Levator scapulae shown in red.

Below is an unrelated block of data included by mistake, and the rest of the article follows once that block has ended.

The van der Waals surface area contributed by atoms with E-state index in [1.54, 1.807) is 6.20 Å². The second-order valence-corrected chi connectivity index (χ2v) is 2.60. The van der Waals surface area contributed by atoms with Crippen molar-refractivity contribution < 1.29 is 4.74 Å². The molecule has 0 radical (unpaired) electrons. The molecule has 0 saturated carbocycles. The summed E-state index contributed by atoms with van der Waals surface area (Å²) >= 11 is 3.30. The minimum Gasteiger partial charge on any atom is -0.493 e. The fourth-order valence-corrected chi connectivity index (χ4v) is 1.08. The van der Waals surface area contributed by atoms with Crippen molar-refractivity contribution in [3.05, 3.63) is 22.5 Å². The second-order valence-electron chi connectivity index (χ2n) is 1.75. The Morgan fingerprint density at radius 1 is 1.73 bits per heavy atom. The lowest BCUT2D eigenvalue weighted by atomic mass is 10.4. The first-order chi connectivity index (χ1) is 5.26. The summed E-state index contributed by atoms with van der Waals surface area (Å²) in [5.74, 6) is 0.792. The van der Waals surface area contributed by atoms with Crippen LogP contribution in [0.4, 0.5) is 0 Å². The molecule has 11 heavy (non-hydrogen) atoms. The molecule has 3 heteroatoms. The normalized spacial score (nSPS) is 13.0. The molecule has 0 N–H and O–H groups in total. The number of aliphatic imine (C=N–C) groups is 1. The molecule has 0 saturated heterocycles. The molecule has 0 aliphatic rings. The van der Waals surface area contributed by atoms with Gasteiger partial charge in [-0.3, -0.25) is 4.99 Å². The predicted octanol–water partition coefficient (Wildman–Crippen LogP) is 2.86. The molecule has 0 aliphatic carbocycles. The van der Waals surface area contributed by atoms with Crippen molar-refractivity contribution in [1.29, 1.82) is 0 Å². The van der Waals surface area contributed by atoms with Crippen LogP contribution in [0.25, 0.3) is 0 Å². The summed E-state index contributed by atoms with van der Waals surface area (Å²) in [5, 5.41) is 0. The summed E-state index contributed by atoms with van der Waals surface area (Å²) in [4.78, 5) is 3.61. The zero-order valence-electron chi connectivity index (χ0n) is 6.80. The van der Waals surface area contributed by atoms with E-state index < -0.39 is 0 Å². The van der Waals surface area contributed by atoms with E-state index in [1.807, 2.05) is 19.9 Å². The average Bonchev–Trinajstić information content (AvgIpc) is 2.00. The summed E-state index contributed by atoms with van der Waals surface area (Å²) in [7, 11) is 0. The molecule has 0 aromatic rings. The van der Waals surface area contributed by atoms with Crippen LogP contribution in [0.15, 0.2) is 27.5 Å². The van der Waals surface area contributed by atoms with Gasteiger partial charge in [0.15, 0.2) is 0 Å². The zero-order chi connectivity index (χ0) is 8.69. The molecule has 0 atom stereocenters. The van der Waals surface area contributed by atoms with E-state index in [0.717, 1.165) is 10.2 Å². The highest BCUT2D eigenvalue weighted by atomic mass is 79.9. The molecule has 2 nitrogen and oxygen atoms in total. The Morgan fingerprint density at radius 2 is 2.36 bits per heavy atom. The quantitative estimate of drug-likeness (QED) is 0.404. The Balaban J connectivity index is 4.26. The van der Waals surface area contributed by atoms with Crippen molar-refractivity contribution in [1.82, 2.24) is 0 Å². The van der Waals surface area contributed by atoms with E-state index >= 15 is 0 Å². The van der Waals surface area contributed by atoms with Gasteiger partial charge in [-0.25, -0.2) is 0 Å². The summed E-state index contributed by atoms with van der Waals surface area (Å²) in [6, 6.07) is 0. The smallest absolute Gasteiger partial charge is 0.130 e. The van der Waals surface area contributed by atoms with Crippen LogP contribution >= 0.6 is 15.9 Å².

The levator scapulae arises by four slips from the transverse processes of the upper four cervical vertebrae. The slips unite to form an elongated muscle which extends downwards and backwards to be inserted into the medial border of the scapula from the upper angle to the spine. The muscle is cleft lengthwise into two parts; and the uppermost fibers of origin are the lowest at the insertion. The nerve supply is derived from the third and fourth cervical nerves, and also from the nerve to the rhomboids. The muscle assists in elevation and rotation of the scapula and helps to fix and steady it in active movements of the upper limb.